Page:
By DAVE MAST
When Hiland coach Dave Schlabach and Ohio Girls Basketball Report author Tom Jenkins gathered in the basement of North Canton Hoover head coach Paul Wackerly’s house five years ago, little did they understand the significance of what they were about to do.
The trio were brainstorming about how they could create a girls basketball showcase, while injecting some life in Holmes County — an Amish community which thrives on tourism, but is nearly dormant during the winter months.
Enter Classic in the Country Challenge, which has quickly evolved into a massive economic boon for the county, as well as one of the most prominent avenues for the nation’s collegiate coaches to scout up-and-coming talent.
In five short years, the Classic has gone from a concept in a basement to an event which annually generates an estimated $1.4 million in revenue for the county — and continues to grow in stature.
January in Holmes County — at least on the Martin Luther King Day weekend — isn’t an off-season anymore.
“Conservatively, the Classic generates more than $1 million per year,” said Shasta Mast, director of the Holmes County Chamber of Commerce and Tourism.
Mast uses a statewide formula based on the average amount of money a tourist spends when staying overnight in an area, as well as one who comes and visits for the day.
But what those numbers don’t figure in are the return trips visitors to the Classic will make to see more of Amish Country, which means those numbers could be even higher.
In an economic downtime for the county, the basketball showcase has been a shot in the arm for Amish Country.
“I can’t stress enough how important this is for our economy in January,” said Mast. “It has revitalized our county in the winter.”
Mast said that while she knew it could be something big, she never dreamed it would be this big this soon.
“It has surpassed all of our expectations,” said Mast. “We knew it had potential, but this… this is astounding.”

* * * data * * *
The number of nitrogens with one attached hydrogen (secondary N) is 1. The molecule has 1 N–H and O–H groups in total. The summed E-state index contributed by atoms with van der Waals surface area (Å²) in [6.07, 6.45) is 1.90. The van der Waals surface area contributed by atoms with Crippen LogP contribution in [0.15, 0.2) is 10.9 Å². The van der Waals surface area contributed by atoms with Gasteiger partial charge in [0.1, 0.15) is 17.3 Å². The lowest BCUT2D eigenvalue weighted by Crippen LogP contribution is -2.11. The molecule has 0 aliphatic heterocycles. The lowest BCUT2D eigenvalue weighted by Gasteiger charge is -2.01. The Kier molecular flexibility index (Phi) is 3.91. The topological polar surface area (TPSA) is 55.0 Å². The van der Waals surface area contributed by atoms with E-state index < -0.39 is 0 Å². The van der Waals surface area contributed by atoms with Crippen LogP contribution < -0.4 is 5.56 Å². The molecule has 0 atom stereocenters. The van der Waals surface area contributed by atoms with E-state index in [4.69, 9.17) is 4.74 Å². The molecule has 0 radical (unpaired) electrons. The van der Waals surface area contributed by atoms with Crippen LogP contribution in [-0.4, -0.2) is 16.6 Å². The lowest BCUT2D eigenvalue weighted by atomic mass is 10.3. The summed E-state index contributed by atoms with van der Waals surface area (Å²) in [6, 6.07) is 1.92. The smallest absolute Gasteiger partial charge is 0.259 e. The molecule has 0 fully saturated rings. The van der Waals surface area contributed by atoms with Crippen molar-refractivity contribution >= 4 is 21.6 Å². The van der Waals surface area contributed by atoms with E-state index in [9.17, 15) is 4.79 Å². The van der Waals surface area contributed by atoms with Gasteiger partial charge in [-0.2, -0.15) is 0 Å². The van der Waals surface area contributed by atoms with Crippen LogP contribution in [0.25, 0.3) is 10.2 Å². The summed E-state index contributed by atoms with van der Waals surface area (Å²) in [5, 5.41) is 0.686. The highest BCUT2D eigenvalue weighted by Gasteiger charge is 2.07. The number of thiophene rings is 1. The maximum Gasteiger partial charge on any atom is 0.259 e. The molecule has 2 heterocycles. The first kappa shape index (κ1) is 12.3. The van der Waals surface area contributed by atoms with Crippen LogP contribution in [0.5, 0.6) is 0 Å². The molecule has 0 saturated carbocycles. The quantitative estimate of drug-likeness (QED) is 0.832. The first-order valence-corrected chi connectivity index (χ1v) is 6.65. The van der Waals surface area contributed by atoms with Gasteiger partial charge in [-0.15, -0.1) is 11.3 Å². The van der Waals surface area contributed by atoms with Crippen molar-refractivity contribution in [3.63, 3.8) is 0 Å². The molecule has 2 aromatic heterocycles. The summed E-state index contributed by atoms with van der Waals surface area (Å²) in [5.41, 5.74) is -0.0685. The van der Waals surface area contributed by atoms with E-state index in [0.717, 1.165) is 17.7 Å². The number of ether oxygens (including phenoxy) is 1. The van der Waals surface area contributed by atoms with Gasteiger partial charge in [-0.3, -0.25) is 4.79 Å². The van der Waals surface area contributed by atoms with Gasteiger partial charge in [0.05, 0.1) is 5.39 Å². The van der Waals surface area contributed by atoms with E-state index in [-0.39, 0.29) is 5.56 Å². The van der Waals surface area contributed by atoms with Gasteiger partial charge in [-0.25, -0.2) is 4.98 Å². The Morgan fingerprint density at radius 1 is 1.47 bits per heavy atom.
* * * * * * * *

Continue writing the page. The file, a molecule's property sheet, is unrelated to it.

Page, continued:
Another person who was surprised by the rapid growth of the event is Ben Mast of the Holmes County Amish Flea Market, the Classic’s main sponsor.
Mast jumped on board because his daughter, Julie, came up through Schlabach’s Lady Hawks’ basketball program.
As a coach, Schlabach demands a lot from his girls — you have to in order to create a dominant program in today’s game.
But Schlabach also demands a lot from his coaching staff, and even more from himself. He puts a great deal of importance on preparing his girls for a future which extends far beyond the gym floor, and wants to help prepare them for their lives beyond basketball.
That is something Ben Mast believes in, having seen it happen in his own daughter, who now ‘runs the show here at the Flea Market’ as Mast puts it.
Because of his faith in Schlabach to do something and do it right, he volunteered to be the main sponsor for the event, despite his flea market being closed during the event.
“Dave has been good to us, and good for this community, and he has poured himself into this program and this event.” said Mast. “I consider it an honor and a privilege to get to be a part of this.
“Dave’s commitment to creating something special and working hard to achieve it was the deciding factor for us.”
But did Mast see the economic value when he signed on?
“Unbelievable,” said Mast of the nearly instant success of the Classic. “We had no idea. But when you put two guys like Dave and Tom together, who work so hard, something positive is going to happen, and it’s only going to get bigger.”
Even as the Masts prepare to recreate their flea market into a convention center, they have no intention of abandoning the Classic as its biggest sponsor.
“We don’t see a penny from this, and some people might say it’s bad business, but we’re going to stay right with the program as we move into becoming a convention center,” said Mast.
“It’s the right thing to do. And we see the big picture, not short term, but down the road. It’s a great thing for our community, which makes it good for us.”